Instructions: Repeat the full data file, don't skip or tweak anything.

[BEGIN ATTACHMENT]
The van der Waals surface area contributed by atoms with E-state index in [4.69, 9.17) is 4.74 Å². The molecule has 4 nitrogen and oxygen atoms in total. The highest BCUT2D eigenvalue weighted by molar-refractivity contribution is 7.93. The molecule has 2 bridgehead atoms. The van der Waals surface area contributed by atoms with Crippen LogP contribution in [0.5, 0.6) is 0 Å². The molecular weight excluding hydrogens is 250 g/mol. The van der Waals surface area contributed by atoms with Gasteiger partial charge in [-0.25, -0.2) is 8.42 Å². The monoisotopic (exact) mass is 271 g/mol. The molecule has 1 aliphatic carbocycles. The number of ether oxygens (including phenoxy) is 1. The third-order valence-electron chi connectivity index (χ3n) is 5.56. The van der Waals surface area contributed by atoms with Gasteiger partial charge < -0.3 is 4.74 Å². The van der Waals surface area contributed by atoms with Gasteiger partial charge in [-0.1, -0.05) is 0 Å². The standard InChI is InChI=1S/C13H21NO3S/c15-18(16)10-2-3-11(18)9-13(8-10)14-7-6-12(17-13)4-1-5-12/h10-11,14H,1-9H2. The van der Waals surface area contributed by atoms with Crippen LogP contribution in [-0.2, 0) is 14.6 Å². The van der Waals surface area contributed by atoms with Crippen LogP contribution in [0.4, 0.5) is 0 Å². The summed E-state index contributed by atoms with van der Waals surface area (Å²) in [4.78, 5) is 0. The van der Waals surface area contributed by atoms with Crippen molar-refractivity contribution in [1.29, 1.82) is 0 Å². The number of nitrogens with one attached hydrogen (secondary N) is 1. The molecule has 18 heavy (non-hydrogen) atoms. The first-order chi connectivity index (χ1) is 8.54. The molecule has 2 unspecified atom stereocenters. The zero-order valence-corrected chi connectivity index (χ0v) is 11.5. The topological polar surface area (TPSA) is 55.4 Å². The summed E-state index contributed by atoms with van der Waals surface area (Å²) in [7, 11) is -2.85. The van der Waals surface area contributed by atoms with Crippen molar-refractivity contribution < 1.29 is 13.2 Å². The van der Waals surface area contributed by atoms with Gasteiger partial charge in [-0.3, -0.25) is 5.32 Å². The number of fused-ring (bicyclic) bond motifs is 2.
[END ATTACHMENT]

The van der Waals surface area contributed by atoms with E-state index in [4.69, 9.17) is 4.74 Å². The molecule has 4 nitrogen and oxygen atoms in total. The highest BCUT2D eigenvalue weighted by molar-refractivity contribution is 7.93. The molecule has 2 bridgehead atoms. The van der Waals surface area contributed by atoms with Crippen LogP contribution in [0.5, 0.6) is 0 Å². The molecular weight excluding hydrogens is 250 g/mol. The van der Waals surface area contributed by atoms with Gasteiger partial charge in [-0.25, -0.2) is 8.42 Å². The monoisotopic (exact) mass is 271 g/mol. The molecule has 1 aliphatic carbocycles. The number of ether oxygens (including phenoxy) is 1. The third-order valence-electron chi connectivity index (χ3n) is 5.56. The van der Waals surface area contributed by atoms with Gasteiger partial charge < -0.3 is 4.74 Å². The van der Waals surface area contributed by atoms with Gasteiger partial charge in [-0.1, -0.05) is 0 Å². The standard InChI is InChI=1S/C13H21NO3S/c15-18(16)10-2-3-11(18)9-13(8-10)14-7-6-12(17-13)4-1-5-12/h10-11,14H,1-9H2. The van der Waals surface area contributed by atoms with Crippen LogP contribution in [-0.2, 0) is 14.6 Å². The van der Waals surface area contributed by atoms with Crippen LogP contribution in [0.4, 0.5) is 0 Å². The summed E-state index contributed by atoms with van der Waals surface area (Å²) in [4.78, 5) is 0. The van der Waals surface area contributed by atoms with Crippen molar-refractivity contribution in [1.29, 1.82) is 0 Å². The number of nitrogens with one attached hydrogen (secondary N) is 1. The molecule has 18 heavy (non-hydrogen) atoms. The first-order chi connectivity index (χ1) is 8.54. The molecule has 2 unspecified atom stereocenters. The zero-order valence-corrected chi connectivity index (χ0v) is 11.5. The topological polar surface area (TPSA) is 55.4 Å². The summed E-state index contributed by atoms with van der Waals surface area (Å²) in [7, 11) is -2.85. The van der Waals surface area contributed by atoms with Crippen molar-refractivity contribution < 1.29 is 13.2 Å². The van der Waals surface area contributed by atoms with Gasteiger partial charge in [-0.3, -0.25) is 5.32 Å². The number of fused-ring (bicyclic) bond motifs is 2.